On 4 February, world leaders including David Cameron, Angela Merkel and John Kerry gathered in London to discuss the five year long crisis in Syria and neighbouring countries at the Supporting Syria and the Region conference. They pledged money and deliberated on how best to help the people in Syria and the region whose lives have been devastated by the brutal war.
I was at the conference with them, doing my best to represent the brilliant, brave and innovative Mercy Corps teams who work in and around Syria, and speak for the people they serve. I have been pushing leaders to make generous pledges but also wise choices about how to spend the money in the most effective way.
Immediately following the conference, here are my reflections:
Firstly, a lot of money was raised – more than $10bn, the most ever raised in a single day for a single crisis. The pledges include $6bn for 2016 and a further $5bn or so in the coming years. So great are the needs of the Syrian people that these sums nevertheless fall short of what is needed. The UN appeals for Syria and its neighbours for 2016 alone add up to more than $7.7bn.
Secondly, I sense that the conference marked a sea change in how donor governments are approaching the Syrian crisis. There was a strong emphasis on shifting to a more long-term footing – recognising that this is a protracted crisis and that for many Syrians, displacement or exile will tragically be the reality of their lives for more years to come. That means they need to be able to live meaningful lives, not just rely on hand-outs.
There were welcome commitments towards investing in economic development, jobs and education – for Syrians but also for people in neighbouring countries whose communities are straining to support the enormous influx of refugees. Now we need to turn this rhetoric into reality – using the money pledged to make smart investments that will attract more private sector engagement, partnerships and money and, especially, support the small and medium enterprises that are the engine of job creation in the region.
More than at any time before, we heard the strong, clear voice of local civil society organisations. They were vocal in expressing their frustration and anger at the lack of Syrian leadership; they want Syrians to be enabled to take the lead in the rebuilding of their own country and their own futures, something which is becoming increasingly difficult without good governance and leadership.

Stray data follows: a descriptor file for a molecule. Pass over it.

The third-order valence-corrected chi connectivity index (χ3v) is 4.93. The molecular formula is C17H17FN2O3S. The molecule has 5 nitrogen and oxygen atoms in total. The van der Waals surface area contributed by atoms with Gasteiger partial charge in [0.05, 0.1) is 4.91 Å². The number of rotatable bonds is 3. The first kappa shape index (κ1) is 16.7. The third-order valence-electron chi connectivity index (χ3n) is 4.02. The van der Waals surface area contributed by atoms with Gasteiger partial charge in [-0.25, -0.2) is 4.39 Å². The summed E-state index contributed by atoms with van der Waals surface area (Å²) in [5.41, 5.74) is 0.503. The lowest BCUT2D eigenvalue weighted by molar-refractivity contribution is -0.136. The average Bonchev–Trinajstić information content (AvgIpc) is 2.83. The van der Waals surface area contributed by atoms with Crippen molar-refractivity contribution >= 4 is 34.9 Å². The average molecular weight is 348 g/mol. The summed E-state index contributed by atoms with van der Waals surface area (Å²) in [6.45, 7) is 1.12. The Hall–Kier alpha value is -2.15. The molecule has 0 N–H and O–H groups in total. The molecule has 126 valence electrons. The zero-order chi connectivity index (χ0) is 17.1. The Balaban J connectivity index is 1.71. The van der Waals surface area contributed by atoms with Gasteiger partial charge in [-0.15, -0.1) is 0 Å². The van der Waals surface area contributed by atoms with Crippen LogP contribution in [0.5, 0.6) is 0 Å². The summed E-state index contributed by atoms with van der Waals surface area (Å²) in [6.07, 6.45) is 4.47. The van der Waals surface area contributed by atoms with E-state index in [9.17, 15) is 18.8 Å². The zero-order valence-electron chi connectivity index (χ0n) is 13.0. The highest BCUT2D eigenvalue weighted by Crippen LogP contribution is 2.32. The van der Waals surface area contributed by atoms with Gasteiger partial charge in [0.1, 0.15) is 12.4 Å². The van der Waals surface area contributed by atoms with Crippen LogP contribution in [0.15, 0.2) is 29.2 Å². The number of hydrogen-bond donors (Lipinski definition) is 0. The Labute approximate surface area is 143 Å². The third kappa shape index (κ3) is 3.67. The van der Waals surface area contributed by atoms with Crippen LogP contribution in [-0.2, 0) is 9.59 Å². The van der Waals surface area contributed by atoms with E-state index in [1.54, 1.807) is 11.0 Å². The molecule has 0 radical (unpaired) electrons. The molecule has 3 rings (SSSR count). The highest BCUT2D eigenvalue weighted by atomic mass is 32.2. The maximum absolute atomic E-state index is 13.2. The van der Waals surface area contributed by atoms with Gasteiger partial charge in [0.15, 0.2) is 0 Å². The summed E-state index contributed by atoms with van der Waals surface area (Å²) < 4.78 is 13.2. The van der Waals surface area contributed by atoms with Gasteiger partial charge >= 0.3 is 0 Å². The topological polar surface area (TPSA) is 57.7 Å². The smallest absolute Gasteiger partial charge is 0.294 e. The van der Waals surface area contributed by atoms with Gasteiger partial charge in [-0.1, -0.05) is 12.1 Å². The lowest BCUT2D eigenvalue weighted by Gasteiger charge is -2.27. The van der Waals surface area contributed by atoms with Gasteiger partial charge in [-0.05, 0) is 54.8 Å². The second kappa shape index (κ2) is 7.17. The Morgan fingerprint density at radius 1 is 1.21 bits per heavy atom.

Finally, it was impossible to ignore the shadow of conflict that hung over the conference. Just the day before, peace talks in Geneva had broken down and as the pledges rolled in, escalating conflict and air strikes in Syria’s north cut off Mercy Corps’ teams from Aleppo City. We have been reaching half a million people a month with vital aid in north Syria but we now fear the onset of a siege of Aleppo. Tens of thousands of civilians are on the move to areas near the Turkish border. The war in Syria is far from over and it has the potential to get yet more brutal and yet more tragic for the innocent people trapped by the violence.
This is a reminder that no amount of money raised in London is enough to end Syria’s suffering. The warring parties must respect international law, cease the targeting of civilians, and provide humanitarian access. The humanitarian situation in Syria is an outrage, it is morally unacceptable and it is the responsibility of those who perpetuate the conflict. The London conference was a positive step forward, particularly for finding ways to help stimulate much-needed economic growth and jobs. But while we look ahead with optimism to a future of prosperity for the region, we must urgently dial up the pressure on political leaders to bring an end to the war.